The Port Authority of New York & New Jersey relocated an art installation depicting the Saudi Arabian flag after public complaints.
The National Coalition Against Censorship (NCAC) urges Queens Library to restore an exhibition of photographs it canceled and allow it to run for three weeks as originally planned. Drew Kerr’s exhibition, Faces of The 7 Train, consists of 32 black-and-white photographs that the artist shot of passengers on the 7 train over the course of […]
On December 17th, Tumblr permanently banned adult content from its platform. Under the new community guidelines, any image that depicts sex acts, real-life human genitalia, or (with a few exceptions) female nipples will be hidden from public view. Despite the company’s claims, the new guidelines will not create a “better, more positive” Tumblr.
SMART TACTICS: Curating Difficult Content examines the internal and external pressures curators must navigate when considering potentially controversial material. Combining decades of advocacy experience with extensive interviews and curatorial surveys, this volume includes both a report on what happens behind the scenes in art institutions and a handbook for confronting the challenges of curating difficult content.
The National Coalition Against Censorship continues its support of student-led protests by extending the deadline for its protest-themed film contest to May 15th. This year’s contest invites aspiring teen filmmakers to create short films on the value of protest as an instrument of social change. In the weeks leading up to the March for Our […]
Artspace, the self-described “non-profit real estate developer for the arts,” creates affordable live-work spaces in a world where such spaces are rapidly disappearing. However, on more than one occasion, Artspace has censored works exhibited by residents on their premises. The most recent incident occurred in East Minneapolis.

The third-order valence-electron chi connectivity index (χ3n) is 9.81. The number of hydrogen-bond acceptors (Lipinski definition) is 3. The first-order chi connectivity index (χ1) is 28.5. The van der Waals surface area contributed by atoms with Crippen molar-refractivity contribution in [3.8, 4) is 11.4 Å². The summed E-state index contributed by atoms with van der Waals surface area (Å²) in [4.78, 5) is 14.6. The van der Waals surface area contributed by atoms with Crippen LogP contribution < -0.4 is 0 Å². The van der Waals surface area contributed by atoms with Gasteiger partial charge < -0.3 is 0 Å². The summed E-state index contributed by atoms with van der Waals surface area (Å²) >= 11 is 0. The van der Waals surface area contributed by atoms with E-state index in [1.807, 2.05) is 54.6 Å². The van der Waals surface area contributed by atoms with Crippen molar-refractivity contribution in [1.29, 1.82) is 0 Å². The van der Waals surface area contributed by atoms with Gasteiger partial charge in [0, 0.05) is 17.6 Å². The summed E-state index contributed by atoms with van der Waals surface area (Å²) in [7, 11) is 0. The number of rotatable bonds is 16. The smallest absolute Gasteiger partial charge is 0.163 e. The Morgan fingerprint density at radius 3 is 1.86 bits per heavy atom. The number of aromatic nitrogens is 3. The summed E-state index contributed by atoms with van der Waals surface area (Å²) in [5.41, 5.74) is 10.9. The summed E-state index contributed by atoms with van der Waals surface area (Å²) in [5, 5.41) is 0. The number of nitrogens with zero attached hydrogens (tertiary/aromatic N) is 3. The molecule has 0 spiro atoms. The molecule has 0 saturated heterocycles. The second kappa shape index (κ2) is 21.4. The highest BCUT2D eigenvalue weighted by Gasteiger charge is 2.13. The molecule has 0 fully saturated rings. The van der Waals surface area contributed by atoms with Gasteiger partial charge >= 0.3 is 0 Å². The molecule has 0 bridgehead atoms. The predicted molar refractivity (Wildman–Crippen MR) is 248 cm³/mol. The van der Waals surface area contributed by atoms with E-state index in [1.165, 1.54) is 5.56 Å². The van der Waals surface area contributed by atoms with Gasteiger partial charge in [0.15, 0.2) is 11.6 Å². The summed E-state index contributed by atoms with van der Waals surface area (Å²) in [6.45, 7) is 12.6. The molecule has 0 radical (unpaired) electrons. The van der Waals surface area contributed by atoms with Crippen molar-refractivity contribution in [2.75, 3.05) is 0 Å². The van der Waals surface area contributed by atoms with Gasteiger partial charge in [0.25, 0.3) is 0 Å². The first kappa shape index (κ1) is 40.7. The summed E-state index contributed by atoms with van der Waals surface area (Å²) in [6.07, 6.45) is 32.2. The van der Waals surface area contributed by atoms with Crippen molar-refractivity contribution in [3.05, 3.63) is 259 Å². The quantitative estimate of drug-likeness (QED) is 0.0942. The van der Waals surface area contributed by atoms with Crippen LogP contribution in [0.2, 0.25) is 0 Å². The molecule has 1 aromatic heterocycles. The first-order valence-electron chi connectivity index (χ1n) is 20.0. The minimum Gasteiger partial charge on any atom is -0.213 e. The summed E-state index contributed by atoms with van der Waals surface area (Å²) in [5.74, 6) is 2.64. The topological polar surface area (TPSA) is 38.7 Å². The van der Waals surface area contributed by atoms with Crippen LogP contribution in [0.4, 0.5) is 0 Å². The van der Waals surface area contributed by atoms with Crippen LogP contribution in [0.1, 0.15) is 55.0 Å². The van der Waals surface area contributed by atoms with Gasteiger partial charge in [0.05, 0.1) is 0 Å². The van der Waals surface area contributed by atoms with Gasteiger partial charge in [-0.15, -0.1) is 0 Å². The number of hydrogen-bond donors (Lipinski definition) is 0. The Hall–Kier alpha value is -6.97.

Sunset Park High School in Brooklyn, NY removed a work of student art last week after complaints that its message was offensive. NCAC opposes allowing a “hecker’s veto” to chill this student’s right to free expression.
After an artist was censored in Norfolk, VA, the public agency who shut down her show cancels all future art exhibitions.
If a recent policy change is not reversed, art by Guantanamo detainees may be permanently removed from public view when John Jay College’s exhibition closes next week.
The National Coalition Against Censorship (NCAC) vehemently objects to the violation of the public’s right to access art by Guantanamo detainees and thus fully participate in the political conversation around Guantanamo. The new directive also violates the human rights of the detainees under international norms and further destruction of the work would impermissibly suppress documents of historical importance.
Johns Sims was finally able to present his work, “Confederate Flag: A Public Hanging”, after years of forced adaptation and abridgment.
NCAC has issued a statement signed by several national and international organizations, opposing the Walker’s decision to dismantle and destroy the controversial sculpture.
The play offers a perspective on the experience of growing up biracial — or “mulatto,” a dated term used to describe a person with one black and one white parent.
The decision to cancel the play was understandable, given the controversy around the photo, but was it the best decision that could have been made?
NCAC is urging a Maryland school district to allow its teachers to display a series of posters promoting diversity and inclusion in America after administrators ordered their removal over concerns of political bias.
The posters were deemed to break the school’s policy that forbids classroom materials that attempt to sway the political opinions of students.
An exhibition of artworks celebrating Black History Month was removed from display in a San Jose School district building after complaints calling the works offensive.
The number of cases registered in 2016 more than doubled the amount registered in 2015, an increase of 119%, which translates to an extra 469 attacks.
American University Museum in Washington D.C. flubbed its approach to a controversial sculpture after it claimed it did not want the message of the sculpture to be deemed the institution’s own.
Representative Clay has stood in support of artistic free expression in the face of criticisms that the painting contains an anti-police message.